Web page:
After trying a lot of different housing options for the worms, I decided that the best option in my case is to use hoop style greenhouse buildings. Hoop houses, as they are often called, are semi-circular buildings made from curved semi-circle rafters and are usually covered by clear poly-ethylene film. Not only are these buildings strong, but they are also inexpensive compared to other structures; furthermore, the hoop house can be covered in poly during the winter and then covered with shade cloth for summer use.
The main structural components of the building are the rafters, also called hoops. These can be made of wood, steel, or even pvc pipe. I recommend the use of steel pipe covered in a rust proof coating. EMT conduit is widely available and relatively inexpensive. It is used to route electrical wires in buildings and can be purchased at electrical supply houses and at many well known home improvement stores. The other main structural components are the purlins. Purlins run the length of the hoop house and tie the rafters together. They are commonly between 1 and 5 purlins in a hoop house, but I would recommend at least 3. Purlins not only add extra rigidity to the building, but can be used as anchors for lights, fans, sprinklers, or hanging plants and other items on. The size and spacing of the purlins and rafters is going to depend largely upon the size of the building and the expected snow load. Also if you do intend to hang plants or other items off of the purlins to make sure they are plenty strong for that as well.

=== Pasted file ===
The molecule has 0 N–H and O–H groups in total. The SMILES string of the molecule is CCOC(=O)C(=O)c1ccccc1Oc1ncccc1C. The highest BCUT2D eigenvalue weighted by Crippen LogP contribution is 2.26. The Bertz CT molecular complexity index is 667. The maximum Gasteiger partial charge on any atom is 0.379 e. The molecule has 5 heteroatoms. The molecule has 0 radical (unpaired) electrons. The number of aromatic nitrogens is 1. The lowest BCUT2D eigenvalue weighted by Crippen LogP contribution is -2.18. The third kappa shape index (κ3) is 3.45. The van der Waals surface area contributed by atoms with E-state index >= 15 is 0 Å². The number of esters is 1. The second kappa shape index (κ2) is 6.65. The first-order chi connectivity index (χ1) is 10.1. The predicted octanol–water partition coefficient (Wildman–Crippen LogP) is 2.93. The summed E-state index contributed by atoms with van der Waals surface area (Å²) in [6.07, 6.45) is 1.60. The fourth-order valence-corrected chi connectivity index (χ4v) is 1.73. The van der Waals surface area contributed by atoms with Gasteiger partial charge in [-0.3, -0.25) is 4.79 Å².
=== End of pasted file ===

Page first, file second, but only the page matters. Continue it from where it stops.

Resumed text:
An average rafter spacing for commercially available hoop greenhouse is about 6′. I personally believe this to be to far apart and like to space the rafters no further than 4′ apart. Although this may add a little cost to the building, but I can sleep sound at night during heavy snow and freezing rain knowing that my greenhouse is plenty strong.
The hoop house is anchored to the ground using ground post. The ground post are simply pipes that are driven into the ground that the rafters will attach to. EMT conduit may be used for these as well. In my location the pipes were driven about 3′ deep, but the required depth will depend upon your soil.
This covers the basics of hoop houses, but soon I will be posting the details of an actual hoop house construction that is sure to keep some wiggler worms happy. Also I am looking forward to having a place to grow plants in the winter and having a good building for researching potting soils made with worm castings.
Thanks for reading,